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Tuesday, September 29, 2020  Spokane, Washington  Est. May 19, 1883
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100 years ago in Spokane: Spokane police arrest men suspected of participating in secret Wobbly convention

Spokane authorities arrested 10 men suspected of being delegates to a secret regional convention of Wobblies in Spokane, the Spokane Daily Chronicle reported on Aug. 5, 1920.  (Spokesman-Review archives)
Spokane authorities arrested 10 men suspected of being delegates to a secret regional convention of Wobblies in Spokane, the Spokane Daily Chronicle reported on Aug. 5, 1920. (Spokesman-Review archives)
By Jim Kershner The Spokesman-Review

Spokane authorities arrested 10 men suspected of being delegates to a secret regional convention of Wobblies in Spokane.

A Spokane police detective, identified as Detective Hunt, arrested the men “as they were assembled in a secluded and wooded spot about one-half mile east of the Pend Oreille Highway” 2 miles north of Hillyard.

Officials said this was the “beginning of a wholesale campaign to arrest members of the radical organization.”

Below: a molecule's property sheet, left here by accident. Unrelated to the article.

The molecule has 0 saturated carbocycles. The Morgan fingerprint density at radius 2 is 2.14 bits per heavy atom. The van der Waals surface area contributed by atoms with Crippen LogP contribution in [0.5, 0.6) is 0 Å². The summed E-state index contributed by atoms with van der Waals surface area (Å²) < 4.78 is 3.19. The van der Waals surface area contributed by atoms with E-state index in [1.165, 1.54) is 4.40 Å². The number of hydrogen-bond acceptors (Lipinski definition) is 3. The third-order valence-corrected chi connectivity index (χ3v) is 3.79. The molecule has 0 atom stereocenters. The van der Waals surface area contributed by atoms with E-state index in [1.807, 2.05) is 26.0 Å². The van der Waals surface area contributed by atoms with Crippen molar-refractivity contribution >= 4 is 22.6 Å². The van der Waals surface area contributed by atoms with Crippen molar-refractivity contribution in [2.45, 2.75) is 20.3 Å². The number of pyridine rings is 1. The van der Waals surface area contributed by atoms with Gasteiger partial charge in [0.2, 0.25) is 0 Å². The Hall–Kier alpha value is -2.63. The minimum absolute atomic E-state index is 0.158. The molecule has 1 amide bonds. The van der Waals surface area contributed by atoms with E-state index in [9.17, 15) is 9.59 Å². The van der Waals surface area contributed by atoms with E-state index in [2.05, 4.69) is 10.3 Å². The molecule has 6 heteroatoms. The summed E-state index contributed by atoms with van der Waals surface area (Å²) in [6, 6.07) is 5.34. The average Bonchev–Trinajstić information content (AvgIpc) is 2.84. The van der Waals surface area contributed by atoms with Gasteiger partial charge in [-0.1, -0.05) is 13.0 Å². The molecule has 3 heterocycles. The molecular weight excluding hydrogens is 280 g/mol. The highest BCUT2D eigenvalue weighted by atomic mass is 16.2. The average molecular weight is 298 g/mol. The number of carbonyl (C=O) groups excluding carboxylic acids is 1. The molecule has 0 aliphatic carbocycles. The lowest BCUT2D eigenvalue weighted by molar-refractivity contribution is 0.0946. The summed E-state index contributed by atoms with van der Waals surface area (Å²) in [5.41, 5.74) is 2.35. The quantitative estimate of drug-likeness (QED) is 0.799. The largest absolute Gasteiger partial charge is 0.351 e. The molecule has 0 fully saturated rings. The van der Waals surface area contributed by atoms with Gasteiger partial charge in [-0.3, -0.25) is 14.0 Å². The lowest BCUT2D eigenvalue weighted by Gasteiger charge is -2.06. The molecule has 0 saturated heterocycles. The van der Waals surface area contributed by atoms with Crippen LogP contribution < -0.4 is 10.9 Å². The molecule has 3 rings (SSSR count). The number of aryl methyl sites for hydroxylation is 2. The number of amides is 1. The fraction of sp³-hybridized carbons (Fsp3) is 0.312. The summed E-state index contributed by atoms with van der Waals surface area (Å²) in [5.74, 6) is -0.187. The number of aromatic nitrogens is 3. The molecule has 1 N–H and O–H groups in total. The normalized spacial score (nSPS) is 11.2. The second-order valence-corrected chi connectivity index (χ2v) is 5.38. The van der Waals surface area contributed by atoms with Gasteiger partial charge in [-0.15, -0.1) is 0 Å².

Police said undercover detectives had been watching two men in the Mint Bar in Spokane and followed them as they took a streetcar to Hillyard. The two men, joined by others, then proceeded on foot into the woods to the north. The detectives lost the trail, but later fanned out to search.

Detective Hunt was all alone when he come upon them. Other officers soon arrived to assist in the arrests.

Authorities believed more Wobblies were on the way to this not-so-secret convention, despite the fact that it was illegal to hold membership in the Industrial Workers of the World (Wobblies) in Spokane, because of a controversial court injunction.

From the prison beat: Convicted murderers and baseball bats proved to be a lethal combination at a Walla Walla penitentiary prison-yard baseball game.

One convicted murderer, “Black Diamond” Wilson, attacked another convicted murderer, Harold C. Newcomb, and killed him with one blow of a baseball bat.

Newcomb was serving a life sentence for a Tacoma murder. Wilson was serving 10 to 25 years for killing a man in Yakima with an iron bar.

Newcomb was apparently acting as an umpire when Wilson attacked him over a disputed call.

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